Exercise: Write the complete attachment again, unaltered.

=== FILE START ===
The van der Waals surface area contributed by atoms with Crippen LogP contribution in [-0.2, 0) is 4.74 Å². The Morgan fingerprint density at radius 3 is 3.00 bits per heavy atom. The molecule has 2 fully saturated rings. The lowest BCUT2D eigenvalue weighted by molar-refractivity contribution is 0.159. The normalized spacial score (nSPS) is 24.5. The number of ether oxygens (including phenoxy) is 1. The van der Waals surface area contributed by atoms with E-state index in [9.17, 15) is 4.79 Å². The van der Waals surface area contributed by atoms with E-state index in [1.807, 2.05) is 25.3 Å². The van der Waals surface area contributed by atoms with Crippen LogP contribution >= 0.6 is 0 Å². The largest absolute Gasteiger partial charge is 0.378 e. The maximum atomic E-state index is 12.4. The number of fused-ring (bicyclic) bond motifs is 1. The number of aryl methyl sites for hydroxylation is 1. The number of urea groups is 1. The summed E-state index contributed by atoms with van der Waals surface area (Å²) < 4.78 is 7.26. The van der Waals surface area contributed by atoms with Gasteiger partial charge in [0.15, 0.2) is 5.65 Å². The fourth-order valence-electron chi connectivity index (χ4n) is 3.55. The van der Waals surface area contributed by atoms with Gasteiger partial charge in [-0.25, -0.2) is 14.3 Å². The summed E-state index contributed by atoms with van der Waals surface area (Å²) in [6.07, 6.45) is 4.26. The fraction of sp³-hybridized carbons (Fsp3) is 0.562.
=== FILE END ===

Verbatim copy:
The van der Waals surface area contributed by atoms with Crippen LogP contribution in [-0.2, 0) is 4.74 Å². The Morgan fingerprint density at radius 3 is 3.00 bits per heavy atom. The molecule has 2 fully saturated rings. The lowest BCUT2D eigenvalue weighted by molar-refractivity contribution is 0.159. The normalized spacial score (nSPS) is 24.5. The number of ether oxygens (including phenoxy) is 1. The van der Waals surface area contributed by atoms with E-state index in [9.17, 15) is 4.79 Å². The van der Waals surface area contributed by atoms with E-state index in [1.807, 2.05) is 25.3 Å². The van der Waals surface area contributed by atoms with Crippen LogP contribution >= 0.6 is 0 Å². The largest absolute Gasteiger partial charge is 0.378 e. The maximum atomic E-state index is 12.4. The number of fused-ring (bicyclic) bond motifs is 1. The number of aryl methyl sites for hydroxylation is 1. The number of urea groups is 1. The summed E-state index contributed by atoms with van der Waals surface area (Å²) < 4.78 is 7.26. The van der Waals surface area contributed by atoms with Gasteiger partial charge in [0.15, 0.2) is 5.65 Å². The fourth-order valence-electron chi connectivity index (χ4n) is 3.55. The van der Waals surface area contributed by atoms with Gasteiger partial charge in [-0.25, -0.2) is 14.3 Å². The summed E-state index contributed by atoms with van der Waals surface area (Å²) in [6.07, 6.45) is 4.26. The fraction of sp³-hybridized carbons (Fsp3) is 0.562.